Are the prospects of the Labour Party to ever rule again now dead?
In Spike, Mick Hume says the election destroyed Labour! Hyperbole? Yes, for it still is the second largest party in the House of Commons. But can it ever win power again? The loss of Scotland makes this question way more pertinent than at any time in the Labour Party’s history. It now looks as if Labour has locked itself out of Scotland and if that is the case then it truly might mean that Labour never wins a UK election again.
It is the way that Labour got thrown out of Scotland that makes a comeback difficult. But in any case, as so many others have said, Scotland was encouraged by Labour in the past to go in for an unrealistic amount of welfare, as Greece did in milking Germany but it was to a much lesser extent milking England by the Barnet formula, that Joel Barnet himself has repudiated, but the SNP under a clear pretence of independence, held the EU gave it Germany as a much better cow to milk if ever it got free of England. But the Greeks, who, despite the wonderful Scottish Enlightenment, courted a fondness in Germany with a far greater cultural heritage of 2500 years back, nevertheless Greece queered the pitch with the Germans not only for themselves but for the Scotch too, in the future, for they ensured the Germans were bitten hard enough to make them more than merely twice shy. But the SNP tend to overlook that.
Walter Bagehot in The English Constitution (1867) held that the largely tacit, or unwritten, constitution had its ornamental and functional parts. There are two sorts of politics, ideological and practical. The major parties are largely concerned to be practical, but ideology itself has some practical or functional parts. If we go back to the UK of the 1960s and 1970s, the two major parties had their ideologues as well as their parties, the Labour Party had Tony Benn as an ideologue as well as a practical Minister for Technology where and when he took advice from the civil servants of the time, that had little bearing on his ideological aspect, though it would need to be roughly compatible with it, if both were to flourish.
Dr Johnson set out to gauge the difference between the Whigs and the Tories in the eighteenth century whilst Sir Robert Walpole was, what historians today agree was the first Prime Minister, up to 1742. When others took over, Dr Johnson was rather surprised that they adopted many of the same positions, apart from opposition to war, as Walpole had taken. There was then, as since, a practical continuity between supposedly distinct ideological administrations that tended to share the same experts in the civil service that may not have been somewhat immune to fashion or to ideology as they were supposed to be, but whom certainly saw themselves as mainly practical or functional. Ideology or fashion was, for the most part, if ever quite completely, ornamental rather than functional.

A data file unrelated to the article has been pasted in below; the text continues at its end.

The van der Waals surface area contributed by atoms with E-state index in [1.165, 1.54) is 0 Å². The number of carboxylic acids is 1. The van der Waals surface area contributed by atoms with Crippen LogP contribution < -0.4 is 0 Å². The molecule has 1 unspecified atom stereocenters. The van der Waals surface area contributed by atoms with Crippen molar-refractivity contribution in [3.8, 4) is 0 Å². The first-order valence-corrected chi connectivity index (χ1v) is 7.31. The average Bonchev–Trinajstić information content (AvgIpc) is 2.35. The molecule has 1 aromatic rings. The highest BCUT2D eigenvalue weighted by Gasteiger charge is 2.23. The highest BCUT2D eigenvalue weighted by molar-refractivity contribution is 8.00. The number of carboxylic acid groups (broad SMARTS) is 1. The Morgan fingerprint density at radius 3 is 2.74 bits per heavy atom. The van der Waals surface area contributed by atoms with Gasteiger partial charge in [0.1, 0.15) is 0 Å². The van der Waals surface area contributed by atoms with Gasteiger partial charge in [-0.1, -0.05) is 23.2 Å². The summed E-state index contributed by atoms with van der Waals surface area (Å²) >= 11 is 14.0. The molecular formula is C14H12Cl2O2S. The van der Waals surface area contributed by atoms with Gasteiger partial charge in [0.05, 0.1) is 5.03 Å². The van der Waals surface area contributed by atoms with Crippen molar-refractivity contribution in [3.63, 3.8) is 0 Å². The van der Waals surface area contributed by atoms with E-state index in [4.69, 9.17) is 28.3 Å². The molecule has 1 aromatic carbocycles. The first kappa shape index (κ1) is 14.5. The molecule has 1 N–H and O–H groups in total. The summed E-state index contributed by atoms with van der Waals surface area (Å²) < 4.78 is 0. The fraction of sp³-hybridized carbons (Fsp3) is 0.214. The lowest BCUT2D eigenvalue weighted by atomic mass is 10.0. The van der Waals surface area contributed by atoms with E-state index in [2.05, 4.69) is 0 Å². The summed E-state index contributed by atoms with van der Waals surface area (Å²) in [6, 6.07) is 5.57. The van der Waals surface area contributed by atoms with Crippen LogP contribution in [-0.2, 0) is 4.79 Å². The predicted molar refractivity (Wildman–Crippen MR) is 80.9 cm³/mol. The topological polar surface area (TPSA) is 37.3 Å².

So we might see that quite a bit of this ideological clash that usually takes place between the two major parties, if not all of it, is ornamental rather than functional. However, it can become rather unrealistically tribal with some politicians and it has tended to do so with the Labourites a bit more than with the Tories. In Scotland it emerged that the Labourites demonised the Tories quite successfully, especially after the rise of Mrs Thatcher, whom many in Scotland detested. They successfully ran the Tories out of Scotland by such demonization. But when Blair, later, adopted many of the Tories policies, as so many parties do in the UK’s two party system, this allowed the SNP to say that the Labourites were quasi-Tories, so they were as bad as they themselves had earlier said that the Tories were. This allowed them to see off the Labourites on their own anti-Tory demonization culture. But it is not going to be an easy culture for future Labourites to counter, as the SNP have no need to adopt any earlier policy changes from the Tories. So it looks like Labour have lost Scotland and that some new opposition might rise there against the SNP rather than ever again either Labour or the Tories. Will Scottish Labour do it? It failed to do so this time, and it might never do it. It does not look easy. It is not impossible but nor is it an ordinary setback.
The Economist holds that the Labourites have a threefold task against the SNP in Scotland, the UKIP in the north of England and the Tories in the south [Friday, 15 May 2015 (p30)] but though the three clash the real problem is in Scotland with SNP. Labour has never won without Scotland before and maybe they cannot do it.